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J Hum Genet. 1998;43(2):77-84.

Retrotransposal integration of mobile genetic elements in human diseases.

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  • 1Department of Molecular Diagnosis, Japanese Foundation for Cancer Research, Tokyo, Japan.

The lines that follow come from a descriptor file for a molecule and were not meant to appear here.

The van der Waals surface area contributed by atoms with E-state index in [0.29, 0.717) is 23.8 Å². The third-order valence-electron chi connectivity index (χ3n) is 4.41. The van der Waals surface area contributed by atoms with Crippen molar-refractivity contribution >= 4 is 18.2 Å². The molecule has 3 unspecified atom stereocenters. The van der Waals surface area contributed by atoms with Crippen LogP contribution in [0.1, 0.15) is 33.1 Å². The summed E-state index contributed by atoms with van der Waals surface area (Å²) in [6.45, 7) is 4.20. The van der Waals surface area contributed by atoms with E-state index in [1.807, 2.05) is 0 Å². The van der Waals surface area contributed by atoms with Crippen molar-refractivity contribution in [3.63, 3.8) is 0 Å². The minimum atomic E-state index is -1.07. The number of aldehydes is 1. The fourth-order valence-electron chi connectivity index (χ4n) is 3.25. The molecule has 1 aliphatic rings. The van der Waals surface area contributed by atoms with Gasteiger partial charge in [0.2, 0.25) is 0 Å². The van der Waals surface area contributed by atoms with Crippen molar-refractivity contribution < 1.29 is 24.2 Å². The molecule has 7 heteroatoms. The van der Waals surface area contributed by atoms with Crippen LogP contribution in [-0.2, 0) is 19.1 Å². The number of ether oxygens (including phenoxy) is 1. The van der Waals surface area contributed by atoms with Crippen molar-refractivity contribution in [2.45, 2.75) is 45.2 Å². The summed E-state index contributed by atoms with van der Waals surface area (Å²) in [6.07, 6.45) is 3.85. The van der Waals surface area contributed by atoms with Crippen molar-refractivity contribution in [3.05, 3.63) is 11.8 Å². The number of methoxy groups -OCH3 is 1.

Approximately one-third of the mammalian genome is composed of highly repeated DNA sequences, of which the two major families, the long and short inter-spersed nucleotide elements (LINEs and SINEs), are represented in humans by L1 and Alu elements respectively. Both 'types of element are considered to be retrotransposable and to play significant roles in genomic function and evolution. The majority of inserted elements are truncated and often rearranged relative to full-length elements; usually, such retrotransposed sequences are flanked by target-site duplications of various lengths and contain 3' polyA tracts, common characteristics of retrotransposal integration. Retrotransposal integrations of Alu and L1 sequences into biologically important genes appear to play significant roles in some human diseases. Most of the inserted sequences that cause human diseases seem to belong to one or a few subsets of each type of retrotransposon, suggesting that only a few active elements can function as templates for retrotransposition. Integrations observed in oncogenes and in tumor suppressor genes may participate in carcinogenesis by altering the activity of the affected genes. The exact mechanism of these events is unclear; however, retrotransposal integration may be a general mechanism of mutation in humans.

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